Suggestions to Help You
for Student Inquiry
of the Exhibition
range from marine bacteria and other , to corals, sea
slugs, crustaceans, octopuses, and fishes. There are also biolu-
minescent fungi, worms, and insects, but no bioluminescent
flowering plants, birds, reptiles, amphibians, or mammals.
Where are bioluminescent organisms
Eighty percent of all bioluminescent groups live in the
world’s oceans, from the shallows to the deep sea floor. Some
organisms that live near the surface, like flashlight fish and
single-celled , have evolved to use their biolumi-
nescence at night. In the deep sea nearly all the organisms
glow, an for living in perpetual dark. Less frequently,
bioluminescence also occurs on land, ranging from fireflies
flashing in the grass to mushrooms in dark woods and
glowworms shimmering in caves.
How do organisms use bioluminescence
to survive in their environment?
Scientists have observed organisms using bioluminescence in
many different ways. These include self-defense, illuminating
or luring prey, camouflage, and attracting mates. For example,
the vampire squid squirts out a cloud of bioluminescent fluid
that may confuse predators. Glowing spots on the “shoulders”
of the click beetle give the impression of a much larger animal
crawling at night. Some species of fireflies communicate with
flash patterns to signal their availability and attract potential
mates. Dinoflagellates light up when disturbed, perhaps to
startle predators — or to attract animals that may eat their
attackers. Rows of light organs on the undersides of the hatchet
fish help it blend with light from above, making it barely visible
to a predator looking up from below. The of fungus gnats
glow to attract insects to their sticky “fishing lines,” while biolo-
gists think that the deep-sea stoplight loosejaw fish uses its red
light (a color invisible to most deep-sea organisms) to illuminate
its prey. While we know a lot about how bioluminescence works
and how organisms use it, we have a lot more to learn. Many
intriguing bioluminescent organisms await discovery as we
explore Earth’s final frontier, the .
Travel from a warm summer meadow to the deep sea to explore the phenomenon of bioluminescence: living things
that “glow,” or emit light. What kinds of organisms are bioluminescent? Where are they found? What are some possible
functions of the ability to glow?
What is bioluminescence?
is a chemical reaction that takes place in an
organism and produces detectable light. These organisms use
a variety of body parts to emit light in different colors and for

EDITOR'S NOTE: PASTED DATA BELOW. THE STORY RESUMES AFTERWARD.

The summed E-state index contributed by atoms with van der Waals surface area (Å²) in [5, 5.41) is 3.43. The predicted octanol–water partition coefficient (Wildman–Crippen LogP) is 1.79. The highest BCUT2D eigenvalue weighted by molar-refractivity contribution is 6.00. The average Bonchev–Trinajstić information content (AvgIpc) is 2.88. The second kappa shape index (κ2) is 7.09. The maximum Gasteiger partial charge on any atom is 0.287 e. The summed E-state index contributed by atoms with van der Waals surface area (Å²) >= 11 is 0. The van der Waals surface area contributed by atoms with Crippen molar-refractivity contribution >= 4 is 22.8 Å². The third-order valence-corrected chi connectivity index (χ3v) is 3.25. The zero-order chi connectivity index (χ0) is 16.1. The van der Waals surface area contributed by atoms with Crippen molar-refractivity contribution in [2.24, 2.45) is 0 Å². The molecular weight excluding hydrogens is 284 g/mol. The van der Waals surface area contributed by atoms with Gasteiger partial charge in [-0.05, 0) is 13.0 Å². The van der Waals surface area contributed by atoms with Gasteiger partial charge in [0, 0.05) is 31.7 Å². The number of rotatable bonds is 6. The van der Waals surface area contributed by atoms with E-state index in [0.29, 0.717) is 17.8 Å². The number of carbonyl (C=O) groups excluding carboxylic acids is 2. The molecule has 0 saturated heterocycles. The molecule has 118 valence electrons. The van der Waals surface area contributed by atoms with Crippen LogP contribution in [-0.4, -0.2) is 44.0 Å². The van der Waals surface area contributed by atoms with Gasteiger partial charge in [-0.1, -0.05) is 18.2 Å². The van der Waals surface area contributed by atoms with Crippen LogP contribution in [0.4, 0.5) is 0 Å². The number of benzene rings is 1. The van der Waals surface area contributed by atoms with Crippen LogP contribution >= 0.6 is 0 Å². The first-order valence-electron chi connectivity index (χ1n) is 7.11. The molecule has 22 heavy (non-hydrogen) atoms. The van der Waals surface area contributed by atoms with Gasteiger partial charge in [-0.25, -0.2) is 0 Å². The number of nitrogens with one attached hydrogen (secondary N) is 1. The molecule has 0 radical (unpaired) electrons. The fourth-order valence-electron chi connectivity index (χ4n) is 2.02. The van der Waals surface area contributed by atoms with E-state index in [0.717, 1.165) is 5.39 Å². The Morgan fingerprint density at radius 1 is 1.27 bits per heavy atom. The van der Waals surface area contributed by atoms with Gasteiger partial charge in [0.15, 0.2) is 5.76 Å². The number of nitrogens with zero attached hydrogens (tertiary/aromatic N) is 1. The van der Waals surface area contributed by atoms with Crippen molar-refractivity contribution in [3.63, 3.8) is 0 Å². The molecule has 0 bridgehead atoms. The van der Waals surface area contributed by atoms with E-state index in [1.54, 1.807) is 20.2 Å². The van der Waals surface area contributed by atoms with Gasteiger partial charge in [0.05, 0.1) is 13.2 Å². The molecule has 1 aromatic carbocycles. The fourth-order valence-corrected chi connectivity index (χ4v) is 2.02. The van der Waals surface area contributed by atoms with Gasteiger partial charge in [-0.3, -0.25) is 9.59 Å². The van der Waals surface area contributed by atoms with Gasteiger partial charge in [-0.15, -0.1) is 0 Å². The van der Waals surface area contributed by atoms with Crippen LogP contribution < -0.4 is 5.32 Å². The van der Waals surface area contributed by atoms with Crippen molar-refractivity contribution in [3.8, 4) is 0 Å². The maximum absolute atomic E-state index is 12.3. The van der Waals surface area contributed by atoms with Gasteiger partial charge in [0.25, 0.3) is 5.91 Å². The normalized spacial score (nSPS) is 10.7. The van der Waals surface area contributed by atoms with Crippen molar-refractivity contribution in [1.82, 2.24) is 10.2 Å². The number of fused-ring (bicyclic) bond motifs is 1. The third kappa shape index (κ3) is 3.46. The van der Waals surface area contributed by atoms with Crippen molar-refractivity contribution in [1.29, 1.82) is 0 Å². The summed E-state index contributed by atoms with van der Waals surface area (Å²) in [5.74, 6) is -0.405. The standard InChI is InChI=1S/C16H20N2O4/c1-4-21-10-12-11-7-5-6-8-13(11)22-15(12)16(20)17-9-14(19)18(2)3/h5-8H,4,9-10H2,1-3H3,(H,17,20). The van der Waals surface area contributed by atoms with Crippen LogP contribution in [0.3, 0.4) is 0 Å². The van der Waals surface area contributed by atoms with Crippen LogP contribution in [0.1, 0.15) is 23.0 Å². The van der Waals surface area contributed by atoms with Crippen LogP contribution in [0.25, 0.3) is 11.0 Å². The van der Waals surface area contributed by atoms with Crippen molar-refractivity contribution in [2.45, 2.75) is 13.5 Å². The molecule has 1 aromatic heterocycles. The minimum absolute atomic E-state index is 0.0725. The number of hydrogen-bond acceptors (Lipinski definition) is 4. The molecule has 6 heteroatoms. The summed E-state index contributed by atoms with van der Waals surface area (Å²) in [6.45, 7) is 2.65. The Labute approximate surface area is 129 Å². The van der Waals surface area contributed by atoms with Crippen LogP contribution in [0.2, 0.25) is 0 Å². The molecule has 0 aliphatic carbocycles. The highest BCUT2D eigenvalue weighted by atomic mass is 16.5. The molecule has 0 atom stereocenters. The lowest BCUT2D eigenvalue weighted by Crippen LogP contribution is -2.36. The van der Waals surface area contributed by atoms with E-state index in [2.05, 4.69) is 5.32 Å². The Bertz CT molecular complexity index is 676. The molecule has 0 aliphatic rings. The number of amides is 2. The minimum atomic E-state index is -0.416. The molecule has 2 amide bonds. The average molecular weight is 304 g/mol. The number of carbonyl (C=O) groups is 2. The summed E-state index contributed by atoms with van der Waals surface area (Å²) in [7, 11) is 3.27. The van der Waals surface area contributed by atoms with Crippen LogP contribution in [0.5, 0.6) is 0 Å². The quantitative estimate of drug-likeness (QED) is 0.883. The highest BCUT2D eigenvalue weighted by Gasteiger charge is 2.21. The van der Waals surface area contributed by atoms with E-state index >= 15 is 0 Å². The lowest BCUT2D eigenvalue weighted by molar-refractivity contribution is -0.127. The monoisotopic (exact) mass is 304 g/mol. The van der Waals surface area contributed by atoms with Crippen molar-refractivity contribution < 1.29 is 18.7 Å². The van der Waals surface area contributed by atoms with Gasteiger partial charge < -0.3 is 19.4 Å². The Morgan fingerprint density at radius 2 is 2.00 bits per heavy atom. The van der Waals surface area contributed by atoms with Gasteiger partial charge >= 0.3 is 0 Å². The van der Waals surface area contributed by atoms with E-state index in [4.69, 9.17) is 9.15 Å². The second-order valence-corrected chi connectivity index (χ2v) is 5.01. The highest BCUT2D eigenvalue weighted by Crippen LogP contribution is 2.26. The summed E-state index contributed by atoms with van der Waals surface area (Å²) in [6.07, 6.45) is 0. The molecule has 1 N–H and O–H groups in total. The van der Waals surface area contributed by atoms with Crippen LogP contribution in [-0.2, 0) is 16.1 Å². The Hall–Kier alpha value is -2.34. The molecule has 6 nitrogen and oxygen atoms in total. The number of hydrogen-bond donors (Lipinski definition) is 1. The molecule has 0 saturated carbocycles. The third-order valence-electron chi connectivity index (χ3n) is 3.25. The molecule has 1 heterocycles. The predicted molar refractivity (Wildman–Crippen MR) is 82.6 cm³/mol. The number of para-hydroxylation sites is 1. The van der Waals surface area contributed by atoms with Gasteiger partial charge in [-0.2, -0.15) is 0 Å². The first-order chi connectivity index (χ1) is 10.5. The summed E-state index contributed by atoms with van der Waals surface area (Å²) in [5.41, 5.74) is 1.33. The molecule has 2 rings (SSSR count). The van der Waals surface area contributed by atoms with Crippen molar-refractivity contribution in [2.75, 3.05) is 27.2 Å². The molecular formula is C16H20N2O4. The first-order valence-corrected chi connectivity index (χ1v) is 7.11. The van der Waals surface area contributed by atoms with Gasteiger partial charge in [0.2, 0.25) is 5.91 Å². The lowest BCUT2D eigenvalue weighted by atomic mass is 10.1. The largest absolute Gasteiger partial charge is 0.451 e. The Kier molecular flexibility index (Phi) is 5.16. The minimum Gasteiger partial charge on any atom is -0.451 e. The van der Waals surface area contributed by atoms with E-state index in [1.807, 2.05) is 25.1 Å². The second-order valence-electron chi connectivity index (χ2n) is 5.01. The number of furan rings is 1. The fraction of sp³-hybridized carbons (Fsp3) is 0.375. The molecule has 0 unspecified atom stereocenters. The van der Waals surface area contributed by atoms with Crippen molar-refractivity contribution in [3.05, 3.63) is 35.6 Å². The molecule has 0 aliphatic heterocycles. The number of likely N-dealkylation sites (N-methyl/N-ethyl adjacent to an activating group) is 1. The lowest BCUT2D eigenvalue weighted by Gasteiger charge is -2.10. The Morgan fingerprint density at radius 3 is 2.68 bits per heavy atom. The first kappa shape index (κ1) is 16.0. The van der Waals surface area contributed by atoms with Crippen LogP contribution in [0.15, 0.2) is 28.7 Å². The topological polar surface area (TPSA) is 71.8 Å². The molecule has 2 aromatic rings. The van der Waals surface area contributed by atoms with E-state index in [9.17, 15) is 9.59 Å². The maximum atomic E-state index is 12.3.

different purposes. This chemical process is different from
, another process that can cause things to emit
light. In a few organisms, bioluminescence and fluorescence
How does bioluminescence work?
This requires at least three ingredients.
An enzyme known as luciferase acts upon an organic molecule
called luciferin in the presence of oxygen. The reaction produces
a molecule called oxyluciferin, and energy. The energy takes the
form of photons, units of light.
Some bioluminescent organisms produce their own light, either
making all of the ingredients themselves or making everything
but luciferin, which they take in through their diet. Other biolu-
minescent organisms, such as the flashlight fish, do not produce
their own light. Instead, they have a relationship with
bioluminescent bacteria that live inside their bodies.
What organisms are bioluminescent?
An astounding variety of creatures make their own light, and
bioluminescence has evolved independently in organisms as
different as mushrooms and sharks. In fact, this trait has evolved
at least fifty times on the Tree of Life! Bioluminescent organisms
For information about reservations, transportation, and
lunchrooms, visit amnh.org/education/plan.
in this guide to see how themes in
Creatures of Light connect to your curriculum. Identify the key points
that you’d like your students to learn from the exhibition.
of this guide for an
advance look at the models, specimens, and interactives that you and
your class will be encountering.
rfl/pdf/creaturesoflight_activities.pdf. Designed for use before, during,
and after your visit, these activities focus on themes that correlate to
the New York State Science Core Curriculum.
the Creatures of Light
exhibition. Suggestions include:
section of this guide.
to explore the
exhibition on their own or in small groups.